With this in mind, you don’t need to go out and find a new pool of candidates to fill contract job orders.  Your best contract candidates are likely some of your existing direct hire candidates.  Simply ask them if they would consider working on contract.  You may be surprised at just how many of your existing candidates are interested in contract staffing.

(Editor’s note: This article is intended for informational purposes only and should NOT in any way be construed as legal advice.)

About the Author –  Debbie Fledderjohann of Top Echelon Contracting

Recognized as the industry expert for technical, professional and healthcare contract staffing since transitioning to this growing industry in 1993. The primary focus is to help recruiters make contract placements. Top Echelon Contracting takes responsibility for all the back-office tasks associated with being the legal employer of record. Experience includes all areas of human resources, financial management, accounting, payroll, state and federal laws, legal contract reviews, benefit administration, and sales and marketing for the placement of professional contractors in 49 states. Eleven years experience as a primary vendor with the Federal Government for professional healthcare contract placements. Speaker and Trainer for industry conferences such as NAPS, CSP, and Top Echelon Network. In addition to writing for various magazines, newsletters, The Contracting Corner, and a Contracting Blog.


Posted in Career, OT, Psych, PT, SLP | Tagged , , , , , , ,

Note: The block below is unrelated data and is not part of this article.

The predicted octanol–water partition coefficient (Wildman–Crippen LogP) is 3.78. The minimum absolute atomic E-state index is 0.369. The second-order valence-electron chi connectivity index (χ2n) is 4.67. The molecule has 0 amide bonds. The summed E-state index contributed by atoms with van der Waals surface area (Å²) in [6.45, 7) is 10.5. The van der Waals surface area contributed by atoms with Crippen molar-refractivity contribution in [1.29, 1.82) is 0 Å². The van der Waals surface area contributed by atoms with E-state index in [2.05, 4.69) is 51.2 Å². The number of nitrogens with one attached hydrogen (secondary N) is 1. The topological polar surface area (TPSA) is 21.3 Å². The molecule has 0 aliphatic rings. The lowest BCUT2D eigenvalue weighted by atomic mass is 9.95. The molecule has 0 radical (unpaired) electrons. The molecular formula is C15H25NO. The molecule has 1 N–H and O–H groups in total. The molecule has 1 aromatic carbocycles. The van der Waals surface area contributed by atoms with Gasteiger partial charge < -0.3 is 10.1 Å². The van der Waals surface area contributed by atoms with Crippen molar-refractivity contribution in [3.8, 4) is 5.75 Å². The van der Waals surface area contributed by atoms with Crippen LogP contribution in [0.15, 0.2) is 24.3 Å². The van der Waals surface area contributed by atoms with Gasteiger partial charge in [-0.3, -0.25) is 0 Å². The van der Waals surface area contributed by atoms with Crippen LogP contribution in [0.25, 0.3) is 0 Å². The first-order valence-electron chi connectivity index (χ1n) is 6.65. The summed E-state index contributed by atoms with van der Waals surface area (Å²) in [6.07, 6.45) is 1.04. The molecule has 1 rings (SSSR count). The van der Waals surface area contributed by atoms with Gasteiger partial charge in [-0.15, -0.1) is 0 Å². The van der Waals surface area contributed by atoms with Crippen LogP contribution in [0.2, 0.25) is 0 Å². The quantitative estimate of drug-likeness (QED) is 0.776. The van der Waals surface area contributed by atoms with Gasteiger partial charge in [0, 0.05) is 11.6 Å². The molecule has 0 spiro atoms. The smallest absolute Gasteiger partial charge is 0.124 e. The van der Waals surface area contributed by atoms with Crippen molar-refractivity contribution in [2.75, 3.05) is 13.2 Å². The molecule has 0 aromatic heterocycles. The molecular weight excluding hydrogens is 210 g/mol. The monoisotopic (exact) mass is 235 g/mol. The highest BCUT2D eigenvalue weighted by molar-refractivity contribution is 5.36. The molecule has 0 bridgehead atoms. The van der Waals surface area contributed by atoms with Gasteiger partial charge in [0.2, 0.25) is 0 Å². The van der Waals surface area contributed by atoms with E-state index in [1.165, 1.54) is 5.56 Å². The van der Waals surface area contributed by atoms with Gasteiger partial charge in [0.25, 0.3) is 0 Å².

6-Year Old Gets 3D Printed Bionic Arm

[Source:  ABC News]

In just eight weeks a team of grad students at the University of Central Florida pioneered a prosthetic, created with a 3D printer,  that costs $350!

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Watch this Wonderful Story on ABC News.com

Learn More About the Engineering Project, Also on ABC News


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Book Review: There Was A Speech Teacher Who Swallowed Some Dice

Book Review by Stepanie Long, MCD, CCC-SLP

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Pat Mervine has written another great book for SLPs that can be used for therapy, loaned to parents as a fun resource for parents to read to their children, or as an icebreaker activity for an SLP to read with a new student starting speech therapy.  The book is a whimsical take on “There Was An Old Lady” series, and features an SLP  who first swallows dice, and then swallows various other materials commonly found in speech rooms such as sound card decks, tongue depressors, games, and more.  The colorful pictures help complement the fun, light tone of the book.  But, oh, there is so much more wonderful things in this book that should be mentioned!

First, this book would be great for doing a sequencing activity-  what did the SLP swallow first, second, and so on?  Second, there are a plethora of language goals that can be met with this book-   metaphors (“dark as midnight”), multiple meaning words (“Inside her insides”), and acquisition of new vocabulary words (uneasy, queasy, data, glistening, misery, doom).   The biggest benefit of this book is that it highlights how speech therapy can be fun, and through this fun atmosphere using the materials listed in the story, students can improve their communication (even the dedication is fun-  make sure to check it out.  Every SLP can relate to the quote from Johnny that is in the dedication).  I loved the ending and the final advice to not swallow the dice!

The book also has a few additional features including an index of some of the materials and items in an SLPs office/therapy room and a speech room scavenger hunt which is a great follow-up activity to the book.   This book is another wonderful addition to every SLPs toolbox!  Check it out at Amazon or in Pat’s on-line store today!

About the Reviewer:  Stephanie Long, MCD, CCC-SLP is a school-based speech-language pathologist and creator of the blog Cheerful Speech Chatter.  She received her B.A. and a M.A. in Counseling from UNC-Charlotte, and was awarded a MCD in Communication Disorders from the University of South Carolina at Columbia.